But beyond that, I expect more of Federer than I do of Lamar Odom or Sidney Crosby or a 19-year-old who plays for the Florida Gators. One of the great reasons we like Federer and hail him an ambassador for tennis is his humility in the face of dizzying success. Why on earth would Nike want to undercut this?

Sorry, but you went way too far on the Fed fashion hate. It's amazing how many people, especially male sports journalists, are threatened by the idea of a sportsman who likes fashion. Your Brüno reference is a prime example of the latent homophobia and ridiculously rigid ideals of masculinity that pervade this medium. After all, ripped Rafael Nadal, who plays an uber-aggressive game, can wear gold shoes with bulls embroidered on them and it's all good. I'm not surprised that you had a lot of mail concerning Roger's clothes -- he's been consistently belittled for his supposedly effete affectations by the media. I'm just sorry you decided to jump on the bandwagon.-- Susannah, New York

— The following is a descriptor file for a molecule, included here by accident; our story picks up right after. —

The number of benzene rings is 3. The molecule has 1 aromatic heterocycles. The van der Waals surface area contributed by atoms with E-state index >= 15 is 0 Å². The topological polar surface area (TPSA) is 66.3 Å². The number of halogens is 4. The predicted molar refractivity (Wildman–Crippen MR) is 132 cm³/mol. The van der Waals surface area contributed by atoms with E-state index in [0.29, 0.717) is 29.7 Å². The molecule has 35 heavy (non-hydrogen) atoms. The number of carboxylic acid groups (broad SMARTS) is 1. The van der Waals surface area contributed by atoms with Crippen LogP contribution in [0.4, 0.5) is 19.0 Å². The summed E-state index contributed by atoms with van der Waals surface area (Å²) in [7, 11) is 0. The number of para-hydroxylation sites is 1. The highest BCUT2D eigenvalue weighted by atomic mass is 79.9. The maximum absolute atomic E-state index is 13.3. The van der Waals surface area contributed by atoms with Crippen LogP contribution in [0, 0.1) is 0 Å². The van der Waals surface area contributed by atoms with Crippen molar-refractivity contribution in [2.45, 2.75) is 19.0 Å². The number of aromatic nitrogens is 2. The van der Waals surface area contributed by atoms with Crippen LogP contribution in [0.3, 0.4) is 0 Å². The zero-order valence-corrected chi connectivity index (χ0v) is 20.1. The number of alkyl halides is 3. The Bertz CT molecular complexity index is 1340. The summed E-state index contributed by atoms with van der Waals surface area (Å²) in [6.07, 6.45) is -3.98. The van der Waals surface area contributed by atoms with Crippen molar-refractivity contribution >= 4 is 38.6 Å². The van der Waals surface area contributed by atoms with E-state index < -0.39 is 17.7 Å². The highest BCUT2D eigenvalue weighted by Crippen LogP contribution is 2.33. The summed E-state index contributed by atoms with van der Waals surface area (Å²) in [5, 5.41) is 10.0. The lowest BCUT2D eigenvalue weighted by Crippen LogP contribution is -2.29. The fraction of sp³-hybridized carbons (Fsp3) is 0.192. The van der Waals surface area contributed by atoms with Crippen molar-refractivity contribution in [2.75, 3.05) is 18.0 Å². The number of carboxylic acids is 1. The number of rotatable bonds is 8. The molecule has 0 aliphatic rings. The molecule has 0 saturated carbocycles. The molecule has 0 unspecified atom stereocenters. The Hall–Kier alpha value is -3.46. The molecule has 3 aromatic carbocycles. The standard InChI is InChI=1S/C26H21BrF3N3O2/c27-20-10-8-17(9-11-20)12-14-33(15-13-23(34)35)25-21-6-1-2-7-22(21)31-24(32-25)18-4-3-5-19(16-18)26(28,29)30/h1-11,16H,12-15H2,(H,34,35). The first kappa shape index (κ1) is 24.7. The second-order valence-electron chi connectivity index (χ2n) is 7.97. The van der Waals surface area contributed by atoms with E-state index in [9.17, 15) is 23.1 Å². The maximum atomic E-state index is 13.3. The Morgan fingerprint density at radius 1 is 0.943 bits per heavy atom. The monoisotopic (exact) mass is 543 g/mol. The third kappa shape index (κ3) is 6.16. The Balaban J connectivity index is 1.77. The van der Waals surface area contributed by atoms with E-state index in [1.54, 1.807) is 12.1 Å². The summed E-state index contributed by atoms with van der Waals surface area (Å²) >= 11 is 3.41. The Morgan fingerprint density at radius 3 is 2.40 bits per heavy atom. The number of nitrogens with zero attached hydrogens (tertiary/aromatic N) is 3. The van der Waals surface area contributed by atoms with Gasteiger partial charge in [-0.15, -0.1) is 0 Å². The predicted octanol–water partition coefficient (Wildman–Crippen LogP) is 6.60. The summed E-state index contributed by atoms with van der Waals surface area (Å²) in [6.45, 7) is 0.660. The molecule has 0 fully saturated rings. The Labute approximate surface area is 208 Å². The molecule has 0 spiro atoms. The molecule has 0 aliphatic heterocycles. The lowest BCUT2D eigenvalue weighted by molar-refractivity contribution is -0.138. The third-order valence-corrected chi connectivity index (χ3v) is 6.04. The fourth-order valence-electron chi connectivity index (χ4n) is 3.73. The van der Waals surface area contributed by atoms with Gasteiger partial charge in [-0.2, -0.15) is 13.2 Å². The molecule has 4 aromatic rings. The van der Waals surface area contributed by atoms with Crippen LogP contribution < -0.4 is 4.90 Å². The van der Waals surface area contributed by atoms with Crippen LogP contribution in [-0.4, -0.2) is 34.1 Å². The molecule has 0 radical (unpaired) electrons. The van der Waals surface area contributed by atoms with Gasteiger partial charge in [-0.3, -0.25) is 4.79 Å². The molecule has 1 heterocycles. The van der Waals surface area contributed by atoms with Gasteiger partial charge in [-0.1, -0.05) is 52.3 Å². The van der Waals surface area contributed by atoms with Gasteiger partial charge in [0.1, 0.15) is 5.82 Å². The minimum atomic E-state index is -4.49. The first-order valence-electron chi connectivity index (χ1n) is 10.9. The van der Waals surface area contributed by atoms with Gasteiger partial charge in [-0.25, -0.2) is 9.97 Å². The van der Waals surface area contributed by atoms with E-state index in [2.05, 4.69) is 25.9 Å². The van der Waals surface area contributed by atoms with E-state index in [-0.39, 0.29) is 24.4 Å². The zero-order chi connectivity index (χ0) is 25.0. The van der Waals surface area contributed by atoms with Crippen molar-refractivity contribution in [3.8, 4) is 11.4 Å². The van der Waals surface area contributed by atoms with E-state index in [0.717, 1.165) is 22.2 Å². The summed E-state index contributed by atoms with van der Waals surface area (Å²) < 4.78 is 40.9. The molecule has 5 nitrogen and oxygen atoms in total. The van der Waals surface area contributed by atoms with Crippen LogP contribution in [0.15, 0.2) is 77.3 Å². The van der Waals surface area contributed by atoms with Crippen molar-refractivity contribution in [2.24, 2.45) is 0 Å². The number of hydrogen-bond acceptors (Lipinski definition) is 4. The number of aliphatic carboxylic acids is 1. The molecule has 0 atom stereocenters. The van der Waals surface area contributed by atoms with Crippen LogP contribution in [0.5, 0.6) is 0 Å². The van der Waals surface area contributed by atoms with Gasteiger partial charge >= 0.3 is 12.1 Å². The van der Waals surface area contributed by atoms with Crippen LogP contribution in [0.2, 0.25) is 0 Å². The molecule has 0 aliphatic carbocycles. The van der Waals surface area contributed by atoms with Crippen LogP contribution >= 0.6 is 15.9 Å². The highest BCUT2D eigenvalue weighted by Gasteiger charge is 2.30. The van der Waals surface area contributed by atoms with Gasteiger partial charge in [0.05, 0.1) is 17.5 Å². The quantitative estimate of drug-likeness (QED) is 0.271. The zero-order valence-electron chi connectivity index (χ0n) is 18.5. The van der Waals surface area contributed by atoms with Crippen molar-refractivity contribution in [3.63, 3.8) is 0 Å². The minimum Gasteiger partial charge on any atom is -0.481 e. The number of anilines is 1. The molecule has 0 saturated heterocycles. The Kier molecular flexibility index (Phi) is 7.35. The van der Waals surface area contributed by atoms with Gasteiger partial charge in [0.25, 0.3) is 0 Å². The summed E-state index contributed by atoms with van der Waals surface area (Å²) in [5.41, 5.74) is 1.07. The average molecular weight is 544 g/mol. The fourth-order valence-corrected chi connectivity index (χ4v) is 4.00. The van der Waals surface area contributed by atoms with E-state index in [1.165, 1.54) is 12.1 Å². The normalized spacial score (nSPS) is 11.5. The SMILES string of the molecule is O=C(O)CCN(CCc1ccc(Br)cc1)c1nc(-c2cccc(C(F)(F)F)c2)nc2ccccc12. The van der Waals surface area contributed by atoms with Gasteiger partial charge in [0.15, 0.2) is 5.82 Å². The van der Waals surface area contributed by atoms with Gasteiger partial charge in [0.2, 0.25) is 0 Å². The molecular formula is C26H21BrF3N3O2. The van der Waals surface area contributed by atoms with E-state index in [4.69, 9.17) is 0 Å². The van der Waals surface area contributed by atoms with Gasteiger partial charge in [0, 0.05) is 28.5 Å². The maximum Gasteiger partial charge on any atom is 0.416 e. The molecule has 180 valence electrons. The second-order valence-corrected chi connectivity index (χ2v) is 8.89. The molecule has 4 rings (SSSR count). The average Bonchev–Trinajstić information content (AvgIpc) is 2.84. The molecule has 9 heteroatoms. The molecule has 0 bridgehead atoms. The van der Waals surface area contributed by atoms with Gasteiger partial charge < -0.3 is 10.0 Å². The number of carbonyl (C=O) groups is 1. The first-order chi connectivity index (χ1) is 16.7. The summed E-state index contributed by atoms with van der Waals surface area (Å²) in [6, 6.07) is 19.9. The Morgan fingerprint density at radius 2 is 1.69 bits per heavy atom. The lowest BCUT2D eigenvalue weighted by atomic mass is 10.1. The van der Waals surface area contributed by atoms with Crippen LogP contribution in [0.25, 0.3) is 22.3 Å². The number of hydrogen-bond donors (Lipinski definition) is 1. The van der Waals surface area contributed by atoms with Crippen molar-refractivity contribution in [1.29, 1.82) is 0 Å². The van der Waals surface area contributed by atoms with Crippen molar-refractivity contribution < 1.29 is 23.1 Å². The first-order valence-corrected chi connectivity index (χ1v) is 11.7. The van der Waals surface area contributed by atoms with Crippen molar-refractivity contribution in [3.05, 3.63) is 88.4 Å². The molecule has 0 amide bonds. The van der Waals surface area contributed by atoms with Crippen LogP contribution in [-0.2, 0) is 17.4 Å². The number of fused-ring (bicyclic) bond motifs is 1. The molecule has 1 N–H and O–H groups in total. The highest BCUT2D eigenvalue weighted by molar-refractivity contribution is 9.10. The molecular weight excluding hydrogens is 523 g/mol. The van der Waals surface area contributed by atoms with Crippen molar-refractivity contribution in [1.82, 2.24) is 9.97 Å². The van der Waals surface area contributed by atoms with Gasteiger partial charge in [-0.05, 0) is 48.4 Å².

• As it is written: "A man can dislike a gold man purse without being a latent homophobe." I try not to ask for much in life, but one small request: Shouldn't it be possible to have an opinion without it reflecting a larger prejudice? Maybe when Serena Williams ripped Dinara Safina's ranking she was just expressing her thoughts -- and it wasn't "carryover bias from the Cold War." Maybe when Mary Carillo or Tracy Austin wishes Serena were more consistent, she just wishes Serena were more consistent -- and isn't a closet racist. What was it Freud said? Sometimes an opinion is just an opinion.